How to Motivate Your Child

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As a parent I know that I have not done everything perfectly, I have my faults and know that there are plenty of things that I can work on. As a mother, I try to do my best but sometimes there are things that I do need help with. I’m not perfect, and my children are not perfect. We try our best but there are definitely some issues that I’d love to work out with my kids. When you have a tween, it’s easy to think that this may be a difficult task considering we’re right smack in the puberty stage coupled with the need for more independence.

How to Motivate Your Child

What can I do to motivate my child to do better, to do better in school or be more kind or be more loving towards their siblings? I don’t want to argue or get angry, I don’t want to nag, I want my child to want to do better.

What does your child need help with?

You’ll need to define what character trait, your child needs help with this could be anything like being organized or working on kindness towards siblings, make a list of things that you’d like to see a change in and prioritize it. Take one thing at a time and focus on the most pressing issue.

Make a plan

Meet with your child and discuss your concerns, do not lecture or talk down to them. Discuss your concerns and let them know how you feel and get their input as well. They can offer up their own solutions and they need to know why this bothers you and why they should be working on the issue with you as well.

Work as a team

Habits take time to get over, you’ll need to work with your child to overcome their weaknesses and your own. It’s not going to happen overnight but patience and work will pay off and everyone will be happier for it.

We’ve had to change the way we handled screen time in our home as well. It’s not something that is given freely, it has to be earned. Particularly when it something that brings temper tantrums when it’s turned off or the constant asking of when they’re going to receive their video game time was just getting to be too much.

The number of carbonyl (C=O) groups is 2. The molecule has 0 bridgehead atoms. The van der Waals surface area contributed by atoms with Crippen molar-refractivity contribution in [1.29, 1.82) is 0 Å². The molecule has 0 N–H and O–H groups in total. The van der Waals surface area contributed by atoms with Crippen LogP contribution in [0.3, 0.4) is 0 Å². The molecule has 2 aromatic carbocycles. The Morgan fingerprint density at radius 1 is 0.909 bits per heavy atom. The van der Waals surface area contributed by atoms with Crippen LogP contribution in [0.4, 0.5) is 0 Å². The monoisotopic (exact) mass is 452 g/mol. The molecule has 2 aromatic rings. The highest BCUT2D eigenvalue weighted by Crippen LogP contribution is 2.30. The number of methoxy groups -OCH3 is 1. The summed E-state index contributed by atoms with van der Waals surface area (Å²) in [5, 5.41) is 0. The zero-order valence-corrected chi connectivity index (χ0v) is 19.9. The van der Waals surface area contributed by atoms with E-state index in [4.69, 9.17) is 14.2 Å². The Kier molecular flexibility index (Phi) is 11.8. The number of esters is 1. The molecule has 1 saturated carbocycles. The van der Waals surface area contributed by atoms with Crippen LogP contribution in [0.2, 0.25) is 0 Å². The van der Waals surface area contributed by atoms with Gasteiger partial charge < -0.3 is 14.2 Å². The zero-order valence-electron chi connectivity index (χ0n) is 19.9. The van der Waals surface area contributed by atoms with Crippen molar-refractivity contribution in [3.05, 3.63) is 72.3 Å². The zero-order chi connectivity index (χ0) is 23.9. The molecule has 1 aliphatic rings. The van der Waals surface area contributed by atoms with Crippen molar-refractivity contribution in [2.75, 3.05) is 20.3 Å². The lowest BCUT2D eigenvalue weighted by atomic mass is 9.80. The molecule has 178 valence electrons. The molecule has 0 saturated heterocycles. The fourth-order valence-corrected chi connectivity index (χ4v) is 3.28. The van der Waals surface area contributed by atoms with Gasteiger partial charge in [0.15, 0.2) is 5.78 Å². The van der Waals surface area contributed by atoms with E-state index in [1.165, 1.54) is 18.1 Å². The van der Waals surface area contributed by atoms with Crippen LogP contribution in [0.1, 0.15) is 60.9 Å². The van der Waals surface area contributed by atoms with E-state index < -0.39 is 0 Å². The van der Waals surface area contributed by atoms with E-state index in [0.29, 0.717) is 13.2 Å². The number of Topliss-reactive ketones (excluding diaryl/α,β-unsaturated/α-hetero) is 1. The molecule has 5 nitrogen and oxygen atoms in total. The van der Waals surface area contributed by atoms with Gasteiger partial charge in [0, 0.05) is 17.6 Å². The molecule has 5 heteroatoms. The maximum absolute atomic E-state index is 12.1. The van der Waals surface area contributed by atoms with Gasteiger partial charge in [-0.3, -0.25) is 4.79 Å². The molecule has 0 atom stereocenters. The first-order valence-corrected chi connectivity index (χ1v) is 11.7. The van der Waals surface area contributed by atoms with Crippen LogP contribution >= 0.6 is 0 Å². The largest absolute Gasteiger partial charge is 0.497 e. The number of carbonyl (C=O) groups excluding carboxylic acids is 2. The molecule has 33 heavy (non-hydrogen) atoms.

We took away my son’s favorite game because he wasn’t keeping up with his chores and we kept having to repeat things over and over again which definitely has to do with obedience. We’re still working through this but we’re taking it a little bit at a time. He doesn’t automatically get to play on his video game days, it based on his school work, his chores, and his attitude. He’s really been trying to keep up with things and we are starting to see a change.

When your child sees that you mean business and that this issue really matters to you, they’ll want to step up their game. Opening the dialogue helps you discuss the issue with your child and to create a plan.

If you need a step by step guide to work through this then you need to use the Motivate Your Child Action Plan. It’s in a workbook style where there are places for you to write in your answers as you go through each step. Anyone can think of a plan, but when you see it on paper it makes you work harder to achieve what you yourself has set out to do.

It’s a thorough guide to help you discuss things with your child and resolve issues that are of a concern to you along with your child. Children cannot be controlled but you can be their to guide.

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